The life of Shakspeare; enquiries into the originality of his dramatic plots and characters; and essays on the ancient theatres and theatrical usages
Longman, Hurst, Rees, Orme, Brown & Green, 1824
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Act II action appears assigned authority beauty body brother Brutus called cause character circumstances command conduct copied court daughter death displayed doubt drama dramatist Duke effect entirely exhibited expression eyes fact father favour fear feeling friar friends give given Hamlet hand hath heart Henry Holinshed honour husband idea incident John king lady less lines lived look lord Macbeth marked master means mind murder nature never night Note notice novel object observation old play once original particular passage passion performance person plot poet possession present prince queen received relates represented Richard scene servant Shak Shakspeare Shakspeare's speak speare spirits stage story tale theatre thing third Thomas thou thought tion truth virtue whole wife witches woman young
Page 193 - Till thou applaud the deed. Come, seeling night', Scarf up the tender eye of pitiful day, And with thy bloody and invisible hand, Cancel, and tear to pieces, that great bond Which keeps me pale ! — Light thickens ; and the crow Makes wing to the rooky wood : Good things of day begin to droop and drowse, Whiles night's black agents to their preys do rouse.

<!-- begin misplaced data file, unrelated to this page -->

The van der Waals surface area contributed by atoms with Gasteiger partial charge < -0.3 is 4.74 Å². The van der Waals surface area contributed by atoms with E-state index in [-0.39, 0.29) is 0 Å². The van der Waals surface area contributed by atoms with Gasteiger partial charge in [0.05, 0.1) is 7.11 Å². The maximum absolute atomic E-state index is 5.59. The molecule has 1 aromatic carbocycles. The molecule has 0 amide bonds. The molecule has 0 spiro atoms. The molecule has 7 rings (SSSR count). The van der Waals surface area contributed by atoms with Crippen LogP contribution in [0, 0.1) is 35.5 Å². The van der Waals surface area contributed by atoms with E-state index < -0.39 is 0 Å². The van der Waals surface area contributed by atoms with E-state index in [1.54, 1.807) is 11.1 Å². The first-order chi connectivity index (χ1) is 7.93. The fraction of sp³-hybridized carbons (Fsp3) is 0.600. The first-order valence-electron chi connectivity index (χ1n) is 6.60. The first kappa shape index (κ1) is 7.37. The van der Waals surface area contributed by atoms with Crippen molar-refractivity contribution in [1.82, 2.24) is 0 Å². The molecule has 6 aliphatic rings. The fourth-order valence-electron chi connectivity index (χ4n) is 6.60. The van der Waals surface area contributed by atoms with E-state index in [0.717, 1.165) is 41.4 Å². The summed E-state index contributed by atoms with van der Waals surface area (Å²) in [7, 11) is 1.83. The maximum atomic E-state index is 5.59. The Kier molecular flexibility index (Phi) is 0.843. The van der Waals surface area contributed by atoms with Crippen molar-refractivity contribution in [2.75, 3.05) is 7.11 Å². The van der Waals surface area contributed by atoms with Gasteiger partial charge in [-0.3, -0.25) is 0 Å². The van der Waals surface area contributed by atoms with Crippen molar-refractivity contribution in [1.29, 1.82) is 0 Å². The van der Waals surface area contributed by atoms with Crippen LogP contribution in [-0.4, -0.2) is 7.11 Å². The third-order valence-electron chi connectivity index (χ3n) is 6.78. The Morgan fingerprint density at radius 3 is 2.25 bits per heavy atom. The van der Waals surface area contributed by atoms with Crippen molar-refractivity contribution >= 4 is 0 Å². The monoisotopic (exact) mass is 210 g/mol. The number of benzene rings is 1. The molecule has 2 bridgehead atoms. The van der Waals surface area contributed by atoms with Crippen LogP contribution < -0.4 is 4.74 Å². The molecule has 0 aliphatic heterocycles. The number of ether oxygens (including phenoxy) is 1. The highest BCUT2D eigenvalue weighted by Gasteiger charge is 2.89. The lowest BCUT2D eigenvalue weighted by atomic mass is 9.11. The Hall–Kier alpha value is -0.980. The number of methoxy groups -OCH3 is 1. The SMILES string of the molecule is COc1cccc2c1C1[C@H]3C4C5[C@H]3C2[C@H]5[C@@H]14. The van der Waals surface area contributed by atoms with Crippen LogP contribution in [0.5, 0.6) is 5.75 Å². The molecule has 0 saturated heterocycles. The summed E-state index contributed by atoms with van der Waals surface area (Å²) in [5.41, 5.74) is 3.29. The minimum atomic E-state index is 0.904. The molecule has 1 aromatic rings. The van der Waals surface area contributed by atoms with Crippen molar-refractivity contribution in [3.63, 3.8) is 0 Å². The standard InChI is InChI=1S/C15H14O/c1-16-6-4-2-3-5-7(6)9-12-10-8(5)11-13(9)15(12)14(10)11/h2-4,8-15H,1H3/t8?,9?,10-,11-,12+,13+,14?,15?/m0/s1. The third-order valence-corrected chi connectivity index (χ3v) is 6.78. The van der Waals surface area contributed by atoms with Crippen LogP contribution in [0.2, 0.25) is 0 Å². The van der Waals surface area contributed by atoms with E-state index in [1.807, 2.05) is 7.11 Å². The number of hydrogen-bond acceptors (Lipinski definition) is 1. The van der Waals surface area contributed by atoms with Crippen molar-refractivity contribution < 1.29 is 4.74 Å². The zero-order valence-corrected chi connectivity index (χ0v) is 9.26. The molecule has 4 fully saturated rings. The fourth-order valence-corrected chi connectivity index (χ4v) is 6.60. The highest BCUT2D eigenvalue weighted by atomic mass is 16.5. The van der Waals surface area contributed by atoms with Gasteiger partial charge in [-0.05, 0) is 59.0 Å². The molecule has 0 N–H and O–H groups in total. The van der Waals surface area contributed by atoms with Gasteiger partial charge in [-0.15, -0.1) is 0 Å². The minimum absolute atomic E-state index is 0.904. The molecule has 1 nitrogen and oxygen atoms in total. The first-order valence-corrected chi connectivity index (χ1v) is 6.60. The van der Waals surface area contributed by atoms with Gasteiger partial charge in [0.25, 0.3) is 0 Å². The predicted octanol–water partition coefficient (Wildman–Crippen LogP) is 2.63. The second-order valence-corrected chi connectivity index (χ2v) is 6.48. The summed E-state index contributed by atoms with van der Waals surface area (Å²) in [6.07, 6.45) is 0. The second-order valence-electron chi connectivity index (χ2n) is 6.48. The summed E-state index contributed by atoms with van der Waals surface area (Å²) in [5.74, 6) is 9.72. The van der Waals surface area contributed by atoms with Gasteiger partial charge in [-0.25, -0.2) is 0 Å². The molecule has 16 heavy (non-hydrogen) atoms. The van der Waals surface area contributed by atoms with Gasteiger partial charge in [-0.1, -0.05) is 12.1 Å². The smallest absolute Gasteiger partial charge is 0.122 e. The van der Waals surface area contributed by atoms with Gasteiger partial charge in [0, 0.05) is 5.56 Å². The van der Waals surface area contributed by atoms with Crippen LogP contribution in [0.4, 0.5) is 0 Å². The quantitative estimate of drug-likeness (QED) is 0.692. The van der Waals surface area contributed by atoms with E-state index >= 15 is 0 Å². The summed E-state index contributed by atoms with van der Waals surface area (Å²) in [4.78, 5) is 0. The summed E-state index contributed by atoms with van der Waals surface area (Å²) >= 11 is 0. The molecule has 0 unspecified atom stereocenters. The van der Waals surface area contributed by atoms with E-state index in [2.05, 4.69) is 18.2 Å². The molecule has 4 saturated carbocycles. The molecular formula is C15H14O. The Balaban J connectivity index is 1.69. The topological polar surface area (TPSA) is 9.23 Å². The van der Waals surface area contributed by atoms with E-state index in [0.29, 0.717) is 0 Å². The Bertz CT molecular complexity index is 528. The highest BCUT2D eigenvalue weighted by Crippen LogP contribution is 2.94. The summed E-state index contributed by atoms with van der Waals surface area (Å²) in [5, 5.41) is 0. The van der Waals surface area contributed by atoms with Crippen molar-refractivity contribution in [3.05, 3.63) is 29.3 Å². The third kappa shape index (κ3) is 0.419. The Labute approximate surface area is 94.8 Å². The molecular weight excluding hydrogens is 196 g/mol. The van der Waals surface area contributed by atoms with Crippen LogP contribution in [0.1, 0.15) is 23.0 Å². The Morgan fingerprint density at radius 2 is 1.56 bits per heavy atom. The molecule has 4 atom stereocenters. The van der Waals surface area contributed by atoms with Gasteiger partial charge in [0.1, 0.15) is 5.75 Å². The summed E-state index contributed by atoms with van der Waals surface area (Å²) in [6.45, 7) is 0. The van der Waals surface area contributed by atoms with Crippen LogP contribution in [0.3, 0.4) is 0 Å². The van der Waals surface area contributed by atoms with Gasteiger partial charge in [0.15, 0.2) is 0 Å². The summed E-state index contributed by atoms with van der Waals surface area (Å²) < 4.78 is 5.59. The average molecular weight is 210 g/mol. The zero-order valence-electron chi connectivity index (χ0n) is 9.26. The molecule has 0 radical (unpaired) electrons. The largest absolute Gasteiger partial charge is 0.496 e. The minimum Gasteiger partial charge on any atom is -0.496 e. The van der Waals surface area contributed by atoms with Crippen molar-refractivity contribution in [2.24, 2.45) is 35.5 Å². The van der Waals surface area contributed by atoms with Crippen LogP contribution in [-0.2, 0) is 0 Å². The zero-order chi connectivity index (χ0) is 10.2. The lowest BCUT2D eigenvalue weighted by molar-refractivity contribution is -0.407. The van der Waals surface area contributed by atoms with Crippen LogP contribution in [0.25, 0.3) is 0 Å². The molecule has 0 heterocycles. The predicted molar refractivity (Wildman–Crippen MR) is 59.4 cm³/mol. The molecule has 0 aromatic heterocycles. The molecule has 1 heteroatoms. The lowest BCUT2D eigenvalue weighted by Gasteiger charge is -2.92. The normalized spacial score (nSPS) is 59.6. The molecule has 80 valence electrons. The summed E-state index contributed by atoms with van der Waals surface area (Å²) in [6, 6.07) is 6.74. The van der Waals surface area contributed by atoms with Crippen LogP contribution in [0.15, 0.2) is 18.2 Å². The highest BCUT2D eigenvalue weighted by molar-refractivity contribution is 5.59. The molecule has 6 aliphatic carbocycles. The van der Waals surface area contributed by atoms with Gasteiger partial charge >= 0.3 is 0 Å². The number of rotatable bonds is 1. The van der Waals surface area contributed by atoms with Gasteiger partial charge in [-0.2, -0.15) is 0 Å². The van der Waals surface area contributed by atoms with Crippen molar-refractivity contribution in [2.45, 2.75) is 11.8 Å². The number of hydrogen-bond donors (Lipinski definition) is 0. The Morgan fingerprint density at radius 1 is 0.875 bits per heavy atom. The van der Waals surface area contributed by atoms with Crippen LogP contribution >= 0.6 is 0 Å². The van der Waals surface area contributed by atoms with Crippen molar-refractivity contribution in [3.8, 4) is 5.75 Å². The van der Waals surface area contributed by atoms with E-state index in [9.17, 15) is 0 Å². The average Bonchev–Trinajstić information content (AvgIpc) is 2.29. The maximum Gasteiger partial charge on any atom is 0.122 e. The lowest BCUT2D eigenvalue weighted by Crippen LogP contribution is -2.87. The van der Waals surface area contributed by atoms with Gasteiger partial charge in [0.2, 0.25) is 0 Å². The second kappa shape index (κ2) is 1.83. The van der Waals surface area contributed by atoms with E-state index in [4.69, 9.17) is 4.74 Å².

Page 65 - I loved the man, and do honour his memory, on this side idolatry, as much as any. He was indeed honest, and of an. open and free nature ; had an excellent phantasy, brave notions, and gentle expressions...
Page 234 - In her days, every man shall eat in safety Under his own vine what he plants ; and sing The merry songs of peace to all his neighbours.
Page 260 - With purple grapes, green figs, and mulberries ; The honey bags steal from the humble-bees, And, for night-tapers, crop their waxen thighs, And light them at the fiery glowworm's eyes...
Page 269 - Flying between the cold moon and the earth, Cupid all arm'd : a certain aim he took At a fair vestal throned by the west, And loos'd his love-shaft smartly from his bow, As it should pierce a hundred thousand hearts : But I might see young Cupid's fiery shaft Quench'd in the chaste beams of the watery moon, And the imperial votaress passed on, In maiden meditation, fancy-free.
Page 254 - He draweth out the thread of his verbosity finer than the staple of his argument.
Page 156 - The night has been unruly : where we lay, Our chimneys were blown down ; and, as they say, Lamentings heard i...
Page 73 - I behold like a Spanish great galleon and an English man-of-war. Master Coleridge, like the former, was built far higher in learning, solid, but slow in his performances. CVL, with the English man-of-war, lesser in bulk, but lighter in sailing, could turn with all tides, tack about, and take advantage of all winds, by the quickness of his wit and invention.
Page 153 - I'll sup. Farewell. Poins. Farewell, my lord. [Exit POINS. P. Hen. I know you all, and will a while uphold The unyok'd humour of your idleness : Yet herein will I imitate the sun, Who doth permit the base contagious clouds ' To smother up his beauty from the world...